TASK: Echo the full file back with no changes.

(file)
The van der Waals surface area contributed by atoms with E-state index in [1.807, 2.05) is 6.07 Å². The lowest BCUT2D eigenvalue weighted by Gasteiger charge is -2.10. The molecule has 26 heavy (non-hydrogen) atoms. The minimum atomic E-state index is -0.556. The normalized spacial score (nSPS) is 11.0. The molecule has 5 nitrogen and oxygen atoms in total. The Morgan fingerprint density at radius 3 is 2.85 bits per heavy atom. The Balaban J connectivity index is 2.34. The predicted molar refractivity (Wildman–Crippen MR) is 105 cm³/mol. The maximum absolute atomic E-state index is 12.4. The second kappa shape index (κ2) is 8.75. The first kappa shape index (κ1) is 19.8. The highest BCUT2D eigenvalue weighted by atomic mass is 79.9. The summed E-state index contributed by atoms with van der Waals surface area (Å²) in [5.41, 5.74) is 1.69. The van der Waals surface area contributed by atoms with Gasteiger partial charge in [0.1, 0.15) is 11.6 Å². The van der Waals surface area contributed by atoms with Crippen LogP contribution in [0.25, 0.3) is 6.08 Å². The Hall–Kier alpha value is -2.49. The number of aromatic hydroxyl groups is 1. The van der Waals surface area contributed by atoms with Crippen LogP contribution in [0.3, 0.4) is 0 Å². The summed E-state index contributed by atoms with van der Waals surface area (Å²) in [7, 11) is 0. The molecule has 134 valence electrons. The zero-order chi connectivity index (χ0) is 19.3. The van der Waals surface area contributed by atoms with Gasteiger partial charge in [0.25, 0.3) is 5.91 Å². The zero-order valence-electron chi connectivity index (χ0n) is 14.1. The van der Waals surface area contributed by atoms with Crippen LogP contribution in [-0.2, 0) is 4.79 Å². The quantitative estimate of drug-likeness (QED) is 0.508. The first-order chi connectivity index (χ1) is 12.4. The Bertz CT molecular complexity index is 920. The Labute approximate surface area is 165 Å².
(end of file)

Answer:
The van der Waals surface area contributed by atoms with E-state index in [1.807, 2.05) is 6.07 Å². The lowest BCUT2D eigenvalue weighted by Gasteiger charge is -2.10. The molecule has 26 heavy (non-hydrogen) atoms. The minimum atomic E-state index is -0.556. The normalized spacial score (nSPS) is 11.0. The molecule has 5 nitrogen and oxygen atoms in total. The Morgan fingerprint density at radius 3 is 2.85 bits per heavy atom. The Balaban J connectivity index is 2.34. The predicted molar refractivity (Wildman–Crippen MR) is 105 cm³/mol. The maximum absolute atomic E-state index is 12.4. The second kappa shape index (κ2) is 8.75. The first kappa shape index (κ1) is 19.8. The highest BCUT2D eigenvalue weighted by atomic mass is 79.9. The summed E-state index contributed by atoms with van der Waals surface area (Å²) in [5.41, 5.74) is 1.69. The van der Waals surface area contributed by atoms with Gasteiger partial charge in [0.1, 0.15) is 11.6 Å². The van der Waals surface area contributed by atoms with Crippen LogP contribution in [0.25, 0.3) is 6.08 Å². The Hall–Kier alpha value is -2.49. The number of aromatic hydroxyl groups is 1. The van der Waals surface area contributed by atoms with Crippen LogP contribution in [0.3, 0.4) is 0 Å². The summed E-state index contributed by atoms with van der Waals surface area (Å²) in [7, 11) is 0. The molecule has 134 valence electrons. The zero-order chi connectivity index (χ0) is 19.3. The van der Waals surface area contributed by atoms with Gasteiger partial charge in [0.25, 0.3) is 5.91 Å². The zero-order valence-electron chi connectivity index (χ0n) is 14.1. The van der Waals surface area contributed by atoms with Crippen LogP contribution in [-0.2, 0) is 4.79 Å². The quantitative estimate of drug-likeness (QED) is 0.508. The first-order chi connectivity index (χ1) is 12.4. The Bertz CT molecular complexity index is 920. The Labute approximate surface area is 165 Å².